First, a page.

I have discussed elsewhere in this blog about the fact that professional acting is a business and that it takes monetary investment like all businesses do. Recently, I have been helping some people with their dealings with their agents, and it occurs to me that often aspiring actors are given the wrong idea about agents and the cost of being represented.
Aspiring actors are always being told that legitimate agents do not cost you anything and all you have to do is pay them a small percentage of what money you earn as an actor being represented by them. While that is literally true, in a sense; in actual practice it will cost an aspiring actor a lot of money to have an agent. Here is why: First, the agent will want the actor to get new photos from a professional photographer--several hundred dollars. Second, the agent will want the actor to subscribe to one or more casting web sites as they recommend--up to a hundred dollars per year per site. Third, the agent will want you to pay for your comp cards or other duplicated material that they send to casting directors to try to secure you auditions--couple of hundred more dollars of expense. Fourth, you will want to have business cards and personalized post cards for your networking--up to a couple of hundred buck again. Of course you should have had these before you got the agent, but now that you have new head shots, you will want to update them. Fifth, some legit agents even have other charges for promoting you and putting you in their database. And, Sixth, you will need to get new head shots, business cards and post cards every couple of years so you always look like your photos.r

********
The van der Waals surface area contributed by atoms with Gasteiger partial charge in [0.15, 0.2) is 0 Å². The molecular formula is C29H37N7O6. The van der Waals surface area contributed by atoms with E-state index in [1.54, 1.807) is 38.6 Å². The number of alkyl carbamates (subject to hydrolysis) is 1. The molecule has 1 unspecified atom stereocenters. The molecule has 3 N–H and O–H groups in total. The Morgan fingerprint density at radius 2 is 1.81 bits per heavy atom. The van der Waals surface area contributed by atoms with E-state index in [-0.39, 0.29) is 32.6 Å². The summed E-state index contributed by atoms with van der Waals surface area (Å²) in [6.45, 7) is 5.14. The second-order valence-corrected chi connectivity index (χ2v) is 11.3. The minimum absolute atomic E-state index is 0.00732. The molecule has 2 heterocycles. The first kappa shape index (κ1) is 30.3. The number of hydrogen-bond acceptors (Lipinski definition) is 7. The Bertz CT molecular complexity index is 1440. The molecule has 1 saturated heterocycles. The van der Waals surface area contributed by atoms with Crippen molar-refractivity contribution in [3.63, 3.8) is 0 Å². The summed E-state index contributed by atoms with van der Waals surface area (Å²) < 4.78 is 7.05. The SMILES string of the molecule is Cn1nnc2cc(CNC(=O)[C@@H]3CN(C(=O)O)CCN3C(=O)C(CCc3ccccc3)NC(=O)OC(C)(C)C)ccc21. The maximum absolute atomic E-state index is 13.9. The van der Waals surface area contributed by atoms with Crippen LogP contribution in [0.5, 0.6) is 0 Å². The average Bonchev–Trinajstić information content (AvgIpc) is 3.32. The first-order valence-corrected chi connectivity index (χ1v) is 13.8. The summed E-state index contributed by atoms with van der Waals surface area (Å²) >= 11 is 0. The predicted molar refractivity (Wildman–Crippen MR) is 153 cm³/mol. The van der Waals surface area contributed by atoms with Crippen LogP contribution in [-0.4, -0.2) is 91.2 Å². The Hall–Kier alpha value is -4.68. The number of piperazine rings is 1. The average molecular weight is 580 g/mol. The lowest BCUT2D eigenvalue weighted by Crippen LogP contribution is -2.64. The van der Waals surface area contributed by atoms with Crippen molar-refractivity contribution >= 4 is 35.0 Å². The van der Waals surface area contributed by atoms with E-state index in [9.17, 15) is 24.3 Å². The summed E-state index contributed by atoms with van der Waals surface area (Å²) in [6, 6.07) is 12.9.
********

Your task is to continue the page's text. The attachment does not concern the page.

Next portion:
So the only difference between the legit and scammer agents is that the legit ones do not insist on your purchasing their classes or their photos to be represented, and in a few cases some legit agents want you to use their photographers for your new head shots.
Additional expenses for the aspiring and the successful actor include acting classes and workshops, private teaching, books, gym dues to stay fit and trim, union initiation fees and dues and additional casting web sites such as Actors Access or Casting Workbook.
No, acting is not free. It is a business and an expensive one that you must keep investing in to be competitive.